• While the Commission agreed that vaccination would not change how Ms Barber would perform her role, the mandatory vaccination policy artificially imposed an inherent requirement to her employment.
  • The Commission was satisfied that the mandatory vaccination requirement (subject to legitimate medical exemptions) was a lawful and reasonable management direction from Goodstart because it lawfully fell within the scope of Ms Barber’s service, and was reasonable in the context of the relevant industry.
  • The Commission agreed that Ms Barber’s medical evidence (albeit a medical certificate) did not meet the medical exemption under the policy because it did not adequately indicate whether vaccination would be unsafe for Ms Barber.
  • The Commission simply must be satisfied that the decision made was lawful and reasonable. In this case the Commission agreed, on the recommendation of the relevant regulatory bodies, that Goodstart’s mandatory vaccination policy was a sufficient response to mitigating the risk and transmission of COVID-19 and influenza generally.
  • In turn, the Commission concluded that Ms Barber’s breach of the vaccination policy was a valid reason for dismissal.

Things to consider 

While the decisions of Authority and the Commission reached the same substantive outcome (that there was a justified dismissal for failing to get vaccinated), the circumstances in the cases were manifestly dissimilar.

In the New Zealand case, Customs was a public entity operating at the border, giving it clear and heightened responsibilities compared to non-border employers. The enactment of the COVID-19 Public Health Response (Vaccinations) Order 2021 (Vaccinations Order) then provided the legal basis for Customs to make a justified dismissal following GF’s refusal to get vaccinated in her role.

In the Australian case, Goodstart was not directly connected to the border and had no immediate risk of COVID-19 present in the workplace. However, following the recommendations of regulatory bodies, including the AHPPC, Goodstart ascertained that a mandatory vaccination policy was an appropriate measure to protect its employees and the children and parents associated with the childcare centre. Goodstart’s workplace environment also factored into the reasonableness of the vaccination requirement. Being a childcare centre, the Commission agreed that children are by nature more vulnerable to illness and in general have poor hygiene standards, which will make a viral spread easier and potentially more dangerous than in other workplace settings. The Commission found that Goodstart’s mandatory vaccination requirement (subject to medical evidence proving the vaccination was unsafe) was reasonable and became binding on all staff and agreed that non-compliance with the vaccination policy with no sufficient medical evidence was a good reason to dismiss.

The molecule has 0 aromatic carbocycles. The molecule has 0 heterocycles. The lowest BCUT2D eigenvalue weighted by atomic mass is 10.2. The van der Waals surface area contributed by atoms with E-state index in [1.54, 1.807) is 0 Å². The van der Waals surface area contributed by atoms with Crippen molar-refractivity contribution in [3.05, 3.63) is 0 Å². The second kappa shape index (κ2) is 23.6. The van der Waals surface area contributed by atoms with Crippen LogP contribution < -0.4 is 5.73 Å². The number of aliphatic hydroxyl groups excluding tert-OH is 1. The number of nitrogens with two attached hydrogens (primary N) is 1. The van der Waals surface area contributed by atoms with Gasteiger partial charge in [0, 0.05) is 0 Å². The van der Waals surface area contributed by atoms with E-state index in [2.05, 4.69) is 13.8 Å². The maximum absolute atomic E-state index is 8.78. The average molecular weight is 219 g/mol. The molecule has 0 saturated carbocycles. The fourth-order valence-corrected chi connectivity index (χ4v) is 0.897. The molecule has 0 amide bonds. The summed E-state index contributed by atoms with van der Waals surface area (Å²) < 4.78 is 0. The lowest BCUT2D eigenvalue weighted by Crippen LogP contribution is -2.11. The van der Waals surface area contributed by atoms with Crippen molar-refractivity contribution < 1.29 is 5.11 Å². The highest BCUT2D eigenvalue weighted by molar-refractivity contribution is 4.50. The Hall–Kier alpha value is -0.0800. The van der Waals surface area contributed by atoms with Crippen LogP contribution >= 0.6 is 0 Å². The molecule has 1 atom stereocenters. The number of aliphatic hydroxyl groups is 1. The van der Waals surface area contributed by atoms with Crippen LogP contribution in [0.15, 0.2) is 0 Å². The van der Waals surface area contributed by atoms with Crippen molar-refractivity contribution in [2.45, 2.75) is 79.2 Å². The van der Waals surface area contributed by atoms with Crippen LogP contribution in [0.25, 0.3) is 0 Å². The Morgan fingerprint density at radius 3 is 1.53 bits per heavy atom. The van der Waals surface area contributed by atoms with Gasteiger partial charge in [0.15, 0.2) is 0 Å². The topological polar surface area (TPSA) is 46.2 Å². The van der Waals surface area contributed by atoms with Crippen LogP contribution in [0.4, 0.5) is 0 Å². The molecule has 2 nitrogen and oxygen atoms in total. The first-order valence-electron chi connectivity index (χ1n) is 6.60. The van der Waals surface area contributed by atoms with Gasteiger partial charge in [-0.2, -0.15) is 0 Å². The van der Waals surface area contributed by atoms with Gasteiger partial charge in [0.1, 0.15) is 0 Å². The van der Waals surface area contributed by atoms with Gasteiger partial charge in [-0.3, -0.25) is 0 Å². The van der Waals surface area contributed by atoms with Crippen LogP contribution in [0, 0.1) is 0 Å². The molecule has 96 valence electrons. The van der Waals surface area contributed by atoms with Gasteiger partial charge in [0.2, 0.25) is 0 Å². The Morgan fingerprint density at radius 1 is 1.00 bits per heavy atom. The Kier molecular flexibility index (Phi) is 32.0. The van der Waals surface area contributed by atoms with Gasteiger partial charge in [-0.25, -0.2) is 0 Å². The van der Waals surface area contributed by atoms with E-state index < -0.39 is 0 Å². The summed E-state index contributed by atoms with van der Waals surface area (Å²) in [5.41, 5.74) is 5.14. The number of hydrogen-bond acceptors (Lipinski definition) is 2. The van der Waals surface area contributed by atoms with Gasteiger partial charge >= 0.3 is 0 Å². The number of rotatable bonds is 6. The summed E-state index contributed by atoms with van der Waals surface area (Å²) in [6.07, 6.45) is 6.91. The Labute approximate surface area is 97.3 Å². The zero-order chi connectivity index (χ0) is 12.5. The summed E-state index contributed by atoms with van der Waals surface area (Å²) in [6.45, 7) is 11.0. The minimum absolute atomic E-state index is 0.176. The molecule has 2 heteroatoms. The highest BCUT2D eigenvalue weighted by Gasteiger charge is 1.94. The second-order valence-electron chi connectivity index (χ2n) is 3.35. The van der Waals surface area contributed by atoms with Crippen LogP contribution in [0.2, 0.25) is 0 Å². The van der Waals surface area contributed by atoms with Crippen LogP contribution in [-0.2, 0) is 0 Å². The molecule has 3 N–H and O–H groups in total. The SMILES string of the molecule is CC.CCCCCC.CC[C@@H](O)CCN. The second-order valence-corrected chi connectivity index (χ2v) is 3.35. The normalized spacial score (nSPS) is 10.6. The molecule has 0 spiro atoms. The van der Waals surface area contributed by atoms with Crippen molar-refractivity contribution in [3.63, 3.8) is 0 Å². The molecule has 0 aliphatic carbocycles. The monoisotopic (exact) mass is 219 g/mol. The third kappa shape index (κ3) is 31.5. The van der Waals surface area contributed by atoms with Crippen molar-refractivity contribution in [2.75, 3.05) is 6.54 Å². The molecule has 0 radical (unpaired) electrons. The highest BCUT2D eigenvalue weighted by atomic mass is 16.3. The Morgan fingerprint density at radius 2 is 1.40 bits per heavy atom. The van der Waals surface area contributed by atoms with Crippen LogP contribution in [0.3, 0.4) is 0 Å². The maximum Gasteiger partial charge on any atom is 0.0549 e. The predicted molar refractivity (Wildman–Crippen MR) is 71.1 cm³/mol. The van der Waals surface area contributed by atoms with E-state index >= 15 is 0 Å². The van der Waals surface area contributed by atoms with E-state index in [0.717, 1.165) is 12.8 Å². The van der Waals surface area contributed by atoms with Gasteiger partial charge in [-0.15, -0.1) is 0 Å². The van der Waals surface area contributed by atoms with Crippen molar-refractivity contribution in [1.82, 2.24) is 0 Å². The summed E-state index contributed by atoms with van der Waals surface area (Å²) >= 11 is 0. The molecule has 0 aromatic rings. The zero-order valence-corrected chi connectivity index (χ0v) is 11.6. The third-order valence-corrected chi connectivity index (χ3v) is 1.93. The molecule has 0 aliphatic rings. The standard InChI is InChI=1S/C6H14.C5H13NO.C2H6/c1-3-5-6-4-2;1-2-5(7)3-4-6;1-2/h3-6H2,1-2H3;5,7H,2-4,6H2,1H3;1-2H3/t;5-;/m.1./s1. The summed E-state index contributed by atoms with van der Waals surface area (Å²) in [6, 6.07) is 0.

Although the Commission’s decision applied Australian law, the decision may assist New Zealand employers when exploring their responses to COVID-19. It shows that employers should take a cautious approach when considering whether vaccinations should be mandatory, considering Government directions for specific industries and sectors, the environment in which the employer operates in, the circumstances concerning each employee, and the fundamental employment and health and safety obligations.

For more information or specialist advice, please contact a member of our employment team.

Disclaimer: The content of this article is general in nature and not intended as a substitute for specific professional advice on any matter and should not be relied upon for that purpose.

Related insights

Find an expert